An initiative to reform science education at Buffalo Public Schools will be expanded with the receipt of $9.8 million from the National Science Foundation.
The five-year program - known as the Interdisciplinary Science and Engineering Partnership, or ISEP - is a joint venture led by the University at Buffalo, Buffalo Public Schools, Buffalo State College and the Buffalo Museum of Science. It aims to change the way science is taught at Buffalo Public Schools by adding more interdisciplinary content to lessons and focusing on problem-solving experiments.
The grant, announced Tuesday at the Buffalo Museum of Science, will provide new professional development opportunities for science and math teachers at 12 city schools. A total of 48 teachers each year will participate in ISEP, working with fellow teachers, museum educators, UB and Buffalo State faculty members and UB students. During summers, teachers will conduct interdisciplinary research with local scientists. Teachers selected to participate may stay in the program for as long as three years as they receive 780 hours of professional development.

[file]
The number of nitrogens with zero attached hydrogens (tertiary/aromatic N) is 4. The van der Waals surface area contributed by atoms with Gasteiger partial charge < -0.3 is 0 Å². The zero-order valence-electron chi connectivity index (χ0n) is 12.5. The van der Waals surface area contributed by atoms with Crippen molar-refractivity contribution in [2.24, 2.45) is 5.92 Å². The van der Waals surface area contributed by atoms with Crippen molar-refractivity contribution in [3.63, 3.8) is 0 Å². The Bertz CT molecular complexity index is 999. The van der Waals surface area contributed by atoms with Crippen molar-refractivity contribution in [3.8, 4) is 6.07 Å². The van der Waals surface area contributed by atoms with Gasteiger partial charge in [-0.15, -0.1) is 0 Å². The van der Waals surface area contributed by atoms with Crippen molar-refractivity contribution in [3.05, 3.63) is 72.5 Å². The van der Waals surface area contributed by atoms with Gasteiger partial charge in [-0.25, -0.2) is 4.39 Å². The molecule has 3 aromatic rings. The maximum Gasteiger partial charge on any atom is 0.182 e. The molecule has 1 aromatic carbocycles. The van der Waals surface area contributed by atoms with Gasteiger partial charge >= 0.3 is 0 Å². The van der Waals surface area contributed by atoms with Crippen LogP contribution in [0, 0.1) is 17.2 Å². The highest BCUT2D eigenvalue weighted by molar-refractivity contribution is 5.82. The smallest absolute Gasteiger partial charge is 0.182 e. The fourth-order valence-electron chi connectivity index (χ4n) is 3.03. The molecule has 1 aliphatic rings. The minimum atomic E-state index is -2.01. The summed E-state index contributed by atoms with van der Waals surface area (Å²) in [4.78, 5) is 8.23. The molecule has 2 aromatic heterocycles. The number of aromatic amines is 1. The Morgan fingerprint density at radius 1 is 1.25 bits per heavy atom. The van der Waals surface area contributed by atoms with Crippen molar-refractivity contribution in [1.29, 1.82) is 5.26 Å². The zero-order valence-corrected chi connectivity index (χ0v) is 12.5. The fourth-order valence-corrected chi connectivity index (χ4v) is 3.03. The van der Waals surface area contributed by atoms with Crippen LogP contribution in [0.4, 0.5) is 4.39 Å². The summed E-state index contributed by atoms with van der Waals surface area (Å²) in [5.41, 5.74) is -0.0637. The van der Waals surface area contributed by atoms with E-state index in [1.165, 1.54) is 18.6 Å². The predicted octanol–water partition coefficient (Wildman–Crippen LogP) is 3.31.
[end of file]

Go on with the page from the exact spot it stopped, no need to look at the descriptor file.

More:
Joseph Gardella, a chemistry professor at UB, is leading the project. He and his colleagues began ISEP in 2005 at the Native American Magnet School in Buffalo. It now includes East High School and the Math, Science and Technology Preparatory School at Seneca.